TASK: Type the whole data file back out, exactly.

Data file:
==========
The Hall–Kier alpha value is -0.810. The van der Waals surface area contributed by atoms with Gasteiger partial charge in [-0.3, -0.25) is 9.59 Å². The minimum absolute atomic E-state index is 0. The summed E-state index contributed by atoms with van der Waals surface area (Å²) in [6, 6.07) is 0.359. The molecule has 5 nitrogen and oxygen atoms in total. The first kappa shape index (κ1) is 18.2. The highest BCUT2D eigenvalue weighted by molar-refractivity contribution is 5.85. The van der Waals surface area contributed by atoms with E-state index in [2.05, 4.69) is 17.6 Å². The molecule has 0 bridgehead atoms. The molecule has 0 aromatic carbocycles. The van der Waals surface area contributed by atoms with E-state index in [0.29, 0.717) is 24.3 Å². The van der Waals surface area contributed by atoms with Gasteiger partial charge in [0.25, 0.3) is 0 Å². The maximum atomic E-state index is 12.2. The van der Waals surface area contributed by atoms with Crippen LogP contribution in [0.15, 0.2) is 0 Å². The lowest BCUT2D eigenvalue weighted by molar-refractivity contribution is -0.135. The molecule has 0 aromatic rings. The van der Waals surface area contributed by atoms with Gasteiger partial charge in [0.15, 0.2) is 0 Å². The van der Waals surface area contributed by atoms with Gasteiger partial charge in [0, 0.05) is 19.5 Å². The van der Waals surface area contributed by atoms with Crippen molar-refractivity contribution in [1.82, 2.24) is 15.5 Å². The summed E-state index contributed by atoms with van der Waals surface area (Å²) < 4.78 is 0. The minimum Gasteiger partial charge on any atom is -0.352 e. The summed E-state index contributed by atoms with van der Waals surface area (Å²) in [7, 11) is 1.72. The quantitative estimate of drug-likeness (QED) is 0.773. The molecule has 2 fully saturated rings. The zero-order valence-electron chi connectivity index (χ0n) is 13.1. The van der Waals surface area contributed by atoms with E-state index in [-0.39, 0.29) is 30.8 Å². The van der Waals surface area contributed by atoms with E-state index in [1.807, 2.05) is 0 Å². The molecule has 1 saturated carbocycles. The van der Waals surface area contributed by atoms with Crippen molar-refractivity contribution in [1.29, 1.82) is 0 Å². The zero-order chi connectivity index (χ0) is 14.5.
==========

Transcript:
The Hall–Kier alpha value is -0.810. The van der Waals surface area contributed by atoms with Gasteiger partial charge in [-0.3, -0.25) is 9.59 Å². The minimum absolute atomic E-state index is 0. The summed E-state index contributed by atoms with van der Waals surface area (Å²) in [6, 6.07) is 0.359. The molecule has 5 nitrogen and oxygen atoms in total. The first kappa shape index (κ1) is 18.2. The highest BCUT2D eigenvalue weighted by molar-refractivity contribution is 5.85. The van der Waals surface area contributed by atoms with E-state index in [2.05, 4.69) is 17.6 Å². The molecule has 0 bridgehead atoms. The molecule has 0 aromatic carbocycles. The van der Waals surface area contributed by atoms with E-state index in [0.29, 0.717) is 24.3 Å². The van der Waals surface area contributed by atoms with Gasteiger partial charge in [0.25, 0.3) is 0 Å². The maximum atomic E-state index is 12.2. The van der Waals surface area contributed by atoms with Crippen LogP contribution in [0.15, 0.2) is 0 Å². The lowest BCUT2D eigenvalue weighted by molar-refractivity contribution is -0.135. The molecule has 0 aromatic rings. The van der Waals surface area contributed by atoms with Gasteiger partial charge in [0.15, 0.2) is 0 Å². The van der Waals surface area contributed by atoms with Gasteiger partial charge in [0, 0.05) is 19.5 Å². The van der Waals surface area contributed by atoms with Crippen molar-refractivity contribution in [1.82, 2.24) is 15.5 Å². The summed E-state index contributed by atoms with van der Waals surface area (Å²) < 4.78 is 0. The minimum Gasteiger partial charge on any atom is -0.352 e. The summed E-state index contributed by atoms with van der Waals surface area (Å²) in [7, 11) is 1.72. The quantitative estimate of drug-likeness (QED) is 0.773. The molecule has 2 fully saturated rings. The zero-order valence-electron chi connectivity index (χ0n) is 13.1. The van der Waals surface area contributed by atoms with E-state index in [-0.39, 0.29) is 30.8 Å². The van der Waals surface area contributed by atoms with E-state index in [1.807, 2.05) is 0 Å². The molecule has 1 saturated carbocycles. The van der Waals surface area contributed by atoms with Crippen molar-refractivity contribution in [1.29, 1.82) is 0 Å². The zero-order chi connectivity index (χ0) is 14.5.